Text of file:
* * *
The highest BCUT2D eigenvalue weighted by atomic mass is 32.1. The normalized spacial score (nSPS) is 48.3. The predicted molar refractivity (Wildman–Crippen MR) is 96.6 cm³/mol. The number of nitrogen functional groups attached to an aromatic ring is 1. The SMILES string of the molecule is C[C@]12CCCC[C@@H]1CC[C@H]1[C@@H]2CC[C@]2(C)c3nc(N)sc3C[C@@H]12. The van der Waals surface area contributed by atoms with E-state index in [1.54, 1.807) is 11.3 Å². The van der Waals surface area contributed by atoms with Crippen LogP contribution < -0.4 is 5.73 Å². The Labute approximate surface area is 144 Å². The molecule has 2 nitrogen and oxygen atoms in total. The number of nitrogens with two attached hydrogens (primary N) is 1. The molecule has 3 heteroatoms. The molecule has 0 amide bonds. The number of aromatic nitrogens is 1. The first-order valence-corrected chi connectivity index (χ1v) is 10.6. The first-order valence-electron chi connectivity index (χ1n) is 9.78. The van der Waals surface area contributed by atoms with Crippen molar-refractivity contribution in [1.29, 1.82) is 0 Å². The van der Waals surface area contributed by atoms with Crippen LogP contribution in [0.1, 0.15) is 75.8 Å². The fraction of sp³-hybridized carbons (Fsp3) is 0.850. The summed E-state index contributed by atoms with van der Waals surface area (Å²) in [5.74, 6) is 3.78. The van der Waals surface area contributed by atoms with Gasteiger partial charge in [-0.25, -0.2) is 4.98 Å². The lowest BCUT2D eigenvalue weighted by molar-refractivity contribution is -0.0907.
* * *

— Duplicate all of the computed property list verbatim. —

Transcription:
The highest BCUT2D eigenvalue weighted by atomic mass is 32.1. The normalized spacial score (nSPS) is 48.3. The predicted molar refractivity (Wildman–Crippen MR) is 96.6 cm³/mol. The number of nitrogen functional groups attached to an aromatic ring is 1. The SMILES string of the molecule is C[C@]12CCCC[C@@H]1CC[C@H]1[C@@H]2CC[C@]2(C)c3nc(N)sc3C[C@@H]12. The van der Waals surface area contributed by atoms with E-state index in [1.54, 1.807) is 11.3 Å². The van der Waals surface area contributed by atoms with Crippen LogP contribution < -0.4 is 5.73 Å². The Labute approximate surface area is 144 Å². The molecule has 2 nitrogen and oxygen atoms in total. The number of nitrogens with two attached hydrogens (primary N) is 1. The molecule has 3 heteroatoms. The molecule has 0 amide bonds. The number of aromatic nitrogens is 1. The first-order valence-corrected chi connectivity index (χ1v) is 10.6. The first-order valence-electron chi connectivity index (χ1n) is 9.78. The van der Waals surface area contributed by atoms with Crippen molar-refractivity contribution in [1.29, 1.82) is 0 Å². The van der Waals surface area contributed by atoms with Crippen LogP contribution in [0.1, 0.15) is 75.8 Å². The fraction of sp³-hybridized carbons (Fsp3) is 0.850. The summed E-state index contributed by atoms with van der Waals surface area (Å²) in [5.74, 6) is 3.78. The van der Waals surface area contributed by atoms with Gasteiger partial charge in [-0.25, -0.2) is 4.98 Å². The lowest BCUT2D eigenvalue weighted by molar-refractivity contribution is -0.0907.